Would a town council cost Rother a lot?

Having a town council would cost Rother almost nothing: the cost of the initial election would be charged to the new council and creating the town council would be a negligible cost to Rother.

Furthermore, having a town council is likely to save Rother money, as it could free up some of Rother’s expenditure if the town council takes over any of its services; this would have to be agreed by the elected Bexhill Town Councillors and Rother itself. Rother is currently cutting services year on year due to the ongoing loss of central government grants which are dropping this year by a massive four fifths, from 570k to 110k in April 2018, and will have gone completely by 2021. The town council could help to replace services at risk.

But what about the cost for me?

Rother estimates that the extra cost on the council tax would be 12p per household per week, assuming a running cost of £ 100,000. When divided by a tax base of 16,200 “band D” equivalent Council taxpayers, this means £ 6 per year per band D” household. It would be even less for people in the lower bands because of their circumstances. D4B estimates this running cost would be slightly higher at 15p per week per Band D household, on a running cost of £ 126,000. This is assuming that the town council would be based in rented shop front premises in Bexhill town centre, and councillors would not be paid.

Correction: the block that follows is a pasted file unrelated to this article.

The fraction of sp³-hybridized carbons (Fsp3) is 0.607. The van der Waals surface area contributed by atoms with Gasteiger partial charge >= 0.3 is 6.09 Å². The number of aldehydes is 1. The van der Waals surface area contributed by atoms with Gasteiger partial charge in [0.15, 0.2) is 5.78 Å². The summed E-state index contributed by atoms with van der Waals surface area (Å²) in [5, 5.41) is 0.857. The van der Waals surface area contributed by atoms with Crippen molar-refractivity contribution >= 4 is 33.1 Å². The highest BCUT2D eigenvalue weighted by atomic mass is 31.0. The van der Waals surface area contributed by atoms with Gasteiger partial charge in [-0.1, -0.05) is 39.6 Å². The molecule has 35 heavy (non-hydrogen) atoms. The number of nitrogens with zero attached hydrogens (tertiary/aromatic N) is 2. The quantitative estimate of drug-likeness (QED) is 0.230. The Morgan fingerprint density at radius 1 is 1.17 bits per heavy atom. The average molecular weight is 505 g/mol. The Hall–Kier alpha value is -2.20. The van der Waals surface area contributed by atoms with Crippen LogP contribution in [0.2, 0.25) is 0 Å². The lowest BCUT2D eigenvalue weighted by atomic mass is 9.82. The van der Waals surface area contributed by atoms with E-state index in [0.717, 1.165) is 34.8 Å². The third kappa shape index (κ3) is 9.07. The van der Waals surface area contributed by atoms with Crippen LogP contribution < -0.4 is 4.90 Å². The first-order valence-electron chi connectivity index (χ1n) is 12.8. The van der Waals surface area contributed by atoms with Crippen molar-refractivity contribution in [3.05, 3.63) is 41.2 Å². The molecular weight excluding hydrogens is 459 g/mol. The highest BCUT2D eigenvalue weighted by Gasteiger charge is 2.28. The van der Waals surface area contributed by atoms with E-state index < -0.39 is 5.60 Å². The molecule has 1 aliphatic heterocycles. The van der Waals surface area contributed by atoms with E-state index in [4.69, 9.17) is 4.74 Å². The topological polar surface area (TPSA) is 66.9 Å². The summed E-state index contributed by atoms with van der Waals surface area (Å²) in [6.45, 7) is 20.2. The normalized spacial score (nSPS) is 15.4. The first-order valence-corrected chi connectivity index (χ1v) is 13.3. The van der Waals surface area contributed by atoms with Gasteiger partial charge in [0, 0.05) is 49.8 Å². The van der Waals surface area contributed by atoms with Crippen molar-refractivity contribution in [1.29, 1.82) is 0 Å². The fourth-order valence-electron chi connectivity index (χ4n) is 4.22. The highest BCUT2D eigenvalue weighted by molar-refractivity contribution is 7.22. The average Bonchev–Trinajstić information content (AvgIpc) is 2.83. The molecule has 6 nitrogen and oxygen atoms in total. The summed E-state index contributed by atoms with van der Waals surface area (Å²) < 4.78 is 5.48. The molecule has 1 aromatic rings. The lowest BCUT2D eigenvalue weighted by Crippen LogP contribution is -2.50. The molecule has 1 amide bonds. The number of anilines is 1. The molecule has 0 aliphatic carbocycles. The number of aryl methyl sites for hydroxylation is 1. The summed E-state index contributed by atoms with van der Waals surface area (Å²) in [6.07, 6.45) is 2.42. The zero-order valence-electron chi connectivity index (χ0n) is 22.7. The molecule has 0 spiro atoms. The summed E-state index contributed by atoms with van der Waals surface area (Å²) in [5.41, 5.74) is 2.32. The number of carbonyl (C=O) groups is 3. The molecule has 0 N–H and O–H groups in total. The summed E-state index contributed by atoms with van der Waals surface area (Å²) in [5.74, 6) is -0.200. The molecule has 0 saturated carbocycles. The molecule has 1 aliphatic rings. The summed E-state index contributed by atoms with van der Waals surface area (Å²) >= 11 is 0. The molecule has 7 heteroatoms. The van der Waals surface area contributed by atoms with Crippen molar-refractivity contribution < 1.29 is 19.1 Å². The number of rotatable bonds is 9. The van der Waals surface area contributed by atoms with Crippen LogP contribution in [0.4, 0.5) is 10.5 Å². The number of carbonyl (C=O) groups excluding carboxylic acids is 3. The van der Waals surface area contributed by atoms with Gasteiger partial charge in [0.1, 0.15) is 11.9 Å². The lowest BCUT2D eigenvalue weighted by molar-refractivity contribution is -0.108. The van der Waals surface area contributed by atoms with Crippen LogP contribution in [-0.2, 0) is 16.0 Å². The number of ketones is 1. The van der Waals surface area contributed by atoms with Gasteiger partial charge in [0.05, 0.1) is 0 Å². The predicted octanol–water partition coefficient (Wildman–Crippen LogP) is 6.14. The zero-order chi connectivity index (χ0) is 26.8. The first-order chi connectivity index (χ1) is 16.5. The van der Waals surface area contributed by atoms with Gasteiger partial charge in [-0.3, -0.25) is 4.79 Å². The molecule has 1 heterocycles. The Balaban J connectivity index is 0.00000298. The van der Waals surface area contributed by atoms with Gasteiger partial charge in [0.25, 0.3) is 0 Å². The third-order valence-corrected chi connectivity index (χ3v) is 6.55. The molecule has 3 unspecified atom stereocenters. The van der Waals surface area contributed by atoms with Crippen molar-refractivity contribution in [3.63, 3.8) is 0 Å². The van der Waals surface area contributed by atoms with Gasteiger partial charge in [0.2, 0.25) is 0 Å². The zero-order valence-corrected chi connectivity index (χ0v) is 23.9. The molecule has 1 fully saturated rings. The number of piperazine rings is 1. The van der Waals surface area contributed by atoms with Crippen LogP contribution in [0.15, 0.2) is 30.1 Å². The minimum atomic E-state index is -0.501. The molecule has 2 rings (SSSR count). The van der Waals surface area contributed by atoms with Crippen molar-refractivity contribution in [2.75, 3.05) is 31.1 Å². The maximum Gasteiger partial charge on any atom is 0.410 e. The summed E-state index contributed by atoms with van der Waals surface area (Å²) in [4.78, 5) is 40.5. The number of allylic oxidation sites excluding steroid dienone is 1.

Beyond the basic costs, Bexhill town councillors might wish to provide services that are in demand, such as a youth club, more support for charities, a project to help the isolated and lonely, evening transport, a housing advice centre or a town improvement project, and these would have to be paid for.

But remember, the cost would be shared among the 44,000 residents, and Bexhill town councillors would probably be very aware of the need to use money wisely and not introduce a service that is not needed. Also, there are other sources of money, not just the council tax. These include the Coastal Communities Fund, financed by the National Lottery at no cost to the taxpayers of Bexhill and the Community Infrastructure Levy which is a levy on developers building new homes.

You will find the detailed costings here:  Bexhill Town Council first year costs 20171029

D4B’s figures have been partly reviewed by the Sussex & Surrey Associations of Local Councils as well as the Town Clerk of Rye.

Clarification or further information available from Paul Courtel on 07712 178 546 or paul.courtel@btinternet.com



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